Lucy Wightman’s column: Fingers crossed for some sun and people staying safe in what's left of summer

Caution is still key and even double-jabbed people are at risk of catching Covid
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My fingers are firmly crossed for the sun to shine a little more as we race towards the end of August.

High streets are awash with ‘Back to School’ reminders and friends and colleagues agree that time just seems to be running away with us right now.

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Maybe it’s because our brains are busy transitioning back to everyday life as we once knew it. Maybe we are desperately making up for all the things we couldn’t do during lockdown.

Whatever it is, I really don’t want the summer to end, especially having had so little sun so far. But we still have a few weeks left so let’s make the most of the great outdoors while we can!

On Monday we took another huge step towards regular life again and those who have had both doses of the vaccine or are under 18, no longer need to isolate if you are a contact of a positive Covid-19 case and don’t have symptoms.

Caution remains key however and double-jabbed people identified as close contacts are still at risk of being infected.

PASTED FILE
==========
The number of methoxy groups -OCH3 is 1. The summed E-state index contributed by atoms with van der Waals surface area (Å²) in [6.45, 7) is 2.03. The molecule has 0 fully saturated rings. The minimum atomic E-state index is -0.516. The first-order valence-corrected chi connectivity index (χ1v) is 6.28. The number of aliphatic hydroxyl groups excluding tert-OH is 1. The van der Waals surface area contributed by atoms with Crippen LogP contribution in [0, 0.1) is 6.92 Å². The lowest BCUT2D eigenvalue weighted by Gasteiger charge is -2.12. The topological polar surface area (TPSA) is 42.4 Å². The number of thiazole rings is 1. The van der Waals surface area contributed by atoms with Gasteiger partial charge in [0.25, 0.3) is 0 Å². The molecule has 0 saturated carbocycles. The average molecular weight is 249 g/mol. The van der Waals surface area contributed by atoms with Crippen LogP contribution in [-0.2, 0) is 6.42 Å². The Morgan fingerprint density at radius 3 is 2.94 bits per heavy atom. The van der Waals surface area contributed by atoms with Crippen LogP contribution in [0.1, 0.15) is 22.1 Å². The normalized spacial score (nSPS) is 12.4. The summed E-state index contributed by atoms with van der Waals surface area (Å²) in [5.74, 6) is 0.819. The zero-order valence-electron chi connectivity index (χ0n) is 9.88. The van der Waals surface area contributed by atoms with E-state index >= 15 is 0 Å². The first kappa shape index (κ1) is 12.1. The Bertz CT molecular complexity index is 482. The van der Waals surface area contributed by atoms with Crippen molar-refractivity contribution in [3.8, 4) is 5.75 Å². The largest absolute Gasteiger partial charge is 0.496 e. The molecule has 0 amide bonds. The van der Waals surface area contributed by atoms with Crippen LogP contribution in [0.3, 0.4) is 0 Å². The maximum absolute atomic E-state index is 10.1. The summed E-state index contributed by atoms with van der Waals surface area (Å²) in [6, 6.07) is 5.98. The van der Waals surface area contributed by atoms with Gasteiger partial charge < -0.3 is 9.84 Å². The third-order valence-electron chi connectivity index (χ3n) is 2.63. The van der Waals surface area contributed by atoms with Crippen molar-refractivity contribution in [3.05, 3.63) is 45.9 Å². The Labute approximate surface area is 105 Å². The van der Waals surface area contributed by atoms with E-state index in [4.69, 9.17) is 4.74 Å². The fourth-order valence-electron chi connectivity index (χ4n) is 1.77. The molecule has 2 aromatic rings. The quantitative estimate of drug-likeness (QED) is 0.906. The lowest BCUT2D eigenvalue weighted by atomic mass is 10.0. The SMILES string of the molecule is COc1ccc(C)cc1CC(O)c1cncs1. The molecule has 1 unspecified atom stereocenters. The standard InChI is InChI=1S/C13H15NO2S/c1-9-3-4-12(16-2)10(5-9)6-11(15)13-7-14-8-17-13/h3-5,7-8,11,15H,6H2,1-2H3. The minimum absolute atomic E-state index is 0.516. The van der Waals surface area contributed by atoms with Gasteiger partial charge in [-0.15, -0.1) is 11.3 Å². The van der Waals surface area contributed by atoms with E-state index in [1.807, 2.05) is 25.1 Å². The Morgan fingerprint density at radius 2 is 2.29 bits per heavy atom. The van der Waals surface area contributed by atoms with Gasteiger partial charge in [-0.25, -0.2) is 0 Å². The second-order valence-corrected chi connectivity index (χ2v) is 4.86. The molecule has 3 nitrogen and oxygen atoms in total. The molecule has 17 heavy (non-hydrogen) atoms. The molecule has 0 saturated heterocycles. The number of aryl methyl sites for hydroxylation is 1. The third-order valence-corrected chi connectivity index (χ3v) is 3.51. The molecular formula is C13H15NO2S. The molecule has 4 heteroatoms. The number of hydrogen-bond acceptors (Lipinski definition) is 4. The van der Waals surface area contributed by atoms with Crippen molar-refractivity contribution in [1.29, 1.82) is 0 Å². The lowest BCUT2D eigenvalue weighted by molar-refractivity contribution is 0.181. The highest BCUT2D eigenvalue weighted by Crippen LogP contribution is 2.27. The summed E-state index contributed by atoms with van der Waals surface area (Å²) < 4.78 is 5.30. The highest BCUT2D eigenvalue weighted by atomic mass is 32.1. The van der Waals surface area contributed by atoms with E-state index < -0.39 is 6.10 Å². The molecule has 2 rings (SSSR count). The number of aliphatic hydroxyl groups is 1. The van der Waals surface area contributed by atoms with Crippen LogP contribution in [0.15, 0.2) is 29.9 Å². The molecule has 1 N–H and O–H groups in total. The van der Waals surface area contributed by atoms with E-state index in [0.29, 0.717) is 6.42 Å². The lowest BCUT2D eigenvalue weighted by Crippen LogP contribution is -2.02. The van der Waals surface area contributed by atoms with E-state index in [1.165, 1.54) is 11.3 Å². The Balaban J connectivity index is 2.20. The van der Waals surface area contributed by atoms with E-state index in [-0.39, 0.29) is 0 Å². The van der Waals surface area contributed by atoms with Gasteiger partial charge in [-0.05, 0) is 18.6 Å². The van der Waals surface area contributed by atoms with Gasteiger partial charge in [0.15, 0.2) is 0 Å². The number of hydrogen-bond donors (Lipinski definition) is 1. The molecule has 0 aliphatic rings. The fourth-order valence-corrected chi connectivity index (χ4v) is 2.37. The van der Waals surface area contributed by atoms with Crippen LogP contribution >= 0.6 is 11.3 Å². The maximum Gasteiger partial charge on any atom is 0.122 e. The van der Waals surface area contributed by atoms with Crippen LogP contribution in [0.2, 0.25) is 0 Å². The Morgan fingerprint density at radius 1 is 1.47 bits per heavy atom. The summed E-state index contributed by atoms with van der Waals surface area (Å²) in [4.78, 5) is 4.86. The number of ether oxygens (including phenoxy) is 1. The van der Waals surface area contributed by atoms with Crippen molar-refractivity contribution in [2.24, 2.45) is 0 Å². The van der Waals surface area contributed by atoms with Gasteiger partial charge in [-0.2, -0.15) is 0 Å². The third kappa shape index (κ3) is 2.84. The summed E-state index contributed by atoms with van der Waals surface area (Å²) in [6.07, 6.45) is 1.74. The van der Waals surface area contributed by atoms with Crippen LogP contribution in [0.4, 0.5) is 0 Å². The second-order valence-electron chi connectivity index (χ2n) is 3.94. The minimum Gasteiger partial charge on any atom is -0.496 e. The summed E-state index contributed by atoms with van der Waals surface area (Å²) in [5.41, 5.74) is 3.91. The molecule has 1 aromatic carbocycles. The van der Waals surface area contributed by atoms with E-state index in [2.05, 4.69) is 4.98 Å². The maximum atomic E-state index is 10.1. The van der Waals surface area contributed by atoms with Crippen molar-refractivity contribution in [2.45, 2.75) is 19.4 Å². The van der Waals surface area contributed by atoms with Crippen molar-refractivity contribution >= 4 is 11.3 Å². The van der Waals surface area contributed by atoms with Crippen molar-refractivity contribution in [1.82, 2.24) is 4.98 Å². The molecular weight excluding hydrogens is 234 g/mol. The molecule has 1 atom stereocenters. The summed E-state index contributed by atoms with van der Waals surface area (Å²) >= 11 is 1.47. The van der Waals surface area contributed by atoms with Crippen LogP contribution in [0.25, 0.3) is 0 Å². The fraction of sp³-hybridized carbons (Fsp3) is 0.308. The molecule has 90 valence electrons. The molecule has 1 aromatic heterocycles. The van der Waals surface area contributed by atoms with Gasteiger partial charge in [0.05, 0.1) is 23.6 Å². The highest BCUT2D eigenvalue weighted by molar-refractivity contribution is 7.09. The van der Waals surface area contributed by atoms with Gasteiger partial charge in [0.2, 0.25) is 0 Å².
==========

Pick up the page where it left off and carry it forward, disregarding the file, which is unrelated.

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They are still being urged to take a PCR test and adopt other precautions such as wearing a face covering in enclosed spaces and limiting contact with other people, especially with anyone who is clinically extremely vulnerable.

Lucy WightmanLucy Wightman
Lucy Wightman

If you do have symptoms, it is still a legal requirement to stay home and seek a test as soon as possible and — as I mentioned — even if you do not have symptoms you will be strongly advised to have a PCR test as soon as possible.

Until people get results of those tests, I cannot stress enough how important it is that they should limit their interactions, particularly with vulnerable people.

Some groups MUST still self-isolate if they are identified as a close contact of a positive Covid-19 PCR test result:

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■ Those who have not received both doses of their Covid-19 vaccination ..

■ Who have received their second dose within the last 14 days ..

■ Who have tested positive following a PCR test.

■ Those who have been fully vaccinated and display Covid-19 symptoms must isolate until they get the result of a PCR test.

There is also good news on the vaccination front.

The Department of Health and Social Care has announced that all 16 and 17-year-olds in England are to be offered a first dose of a Covid-19 vaccine by Monday (August 23).

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This will give teenagers two weeks to build up immunity before school starts again in September.

Children aged 12 to 15 who are clinically vulnerable to Covid-19 or who live with adults who are at increased risk of serious illness from the virus are also being contacted by the NHS and invited for a first vaccine dose ahead of the new school year.

Please don’t delay – urge your youngsters to get jabbed as soon as you can so we can continue to safely live with this virus and enjoy our freedoms. It’s the only real way to give yourself, your family and your community the protection they all need.